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Old 26th Mar 2013, 23:20
  #5 (permalink)  
Join Date: Jul 2002
Location: UK
Posts: 3,182
Originally Posted by PJ2
The other notion that Vaughn pioneered (but which we in this business are familiar with by other names) is the "normalization of deviance". For those new to the notion, one way of expressing the meaning is, the reducing of margins of error in standardized proven systems because the standard can successfully be reduced while maintaining sufficient margins of error. (There are other ways of expressing this of course!).

So rather than nefarious activities behind engineers' backs, most managers could claim to be onside with the safety people but they also knew that they had to be mindful of schedules, budgets, regulatory affairs, government politics and public perceptions. As you would expect these are very bright and aware people but none of that guarantees that phenomenon such as normalizing standards through "reasonable justifications" is the right thing to do. Often it is seen as "amoral", and calculated towards pedantic goals only in hindsight.
Nail on the head.

While us folks on the shop floor like to kvetch about management and accounting, the truth is that there's rarely any generalised malice in their intentions. Whether we're talking about NASA in the case of the Challenger and Columbia disasters, the FAA and McDonnell-Douglas in the case of the DC-10, or De Havilland and the British Government in the case of the Comet, the fact is that most of the time the dangers were not realised because the decisions were mostly in the hands of people who did not fully understand the consequences should something outside their experience go wrong.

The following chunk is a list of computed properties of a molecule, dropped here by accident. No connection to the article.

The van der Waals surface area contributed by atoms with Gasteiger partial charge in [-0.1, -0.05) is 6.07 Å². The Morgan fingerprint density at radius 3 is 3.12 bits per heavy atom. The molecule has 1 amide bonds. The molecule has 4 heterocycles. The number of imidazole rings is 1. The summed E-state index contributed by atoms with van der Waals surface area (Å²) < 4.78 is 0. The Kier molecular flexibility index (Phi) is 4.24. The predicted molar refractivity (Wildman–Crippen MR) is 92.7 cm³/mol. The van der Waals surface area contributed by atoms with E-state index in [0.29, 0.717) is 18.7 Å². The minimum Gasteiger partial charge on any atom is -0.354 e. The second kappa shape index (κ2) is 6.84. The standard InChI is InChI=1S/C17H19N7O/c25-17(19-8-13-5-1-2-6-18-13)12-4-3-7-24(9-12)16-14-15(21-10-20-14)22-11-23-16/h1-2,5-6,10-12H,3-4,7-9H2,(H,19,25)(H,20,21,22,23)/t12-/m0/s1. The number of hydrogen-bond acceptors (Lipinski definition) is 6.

As I understand it, in the case of the Columbia breakup, the engineer who first advanced the foam strike theory had to fight tooth-and-nail to get it tested - not just with management, but with other engineers!

Originally Posted by RetiredF4
I wonder myself, in the briefing was nothing new on the planet, mostly stuff what expierienced old school pilots learned about stalls amd falls from the beginning regardless whether it was civil or military.
Well, even line pilots learn about stalls and recovery when they do their initial PPL training. The issue seems to be that this knowledge was not sufficiently revised once they'd earned their seat on an airliner.
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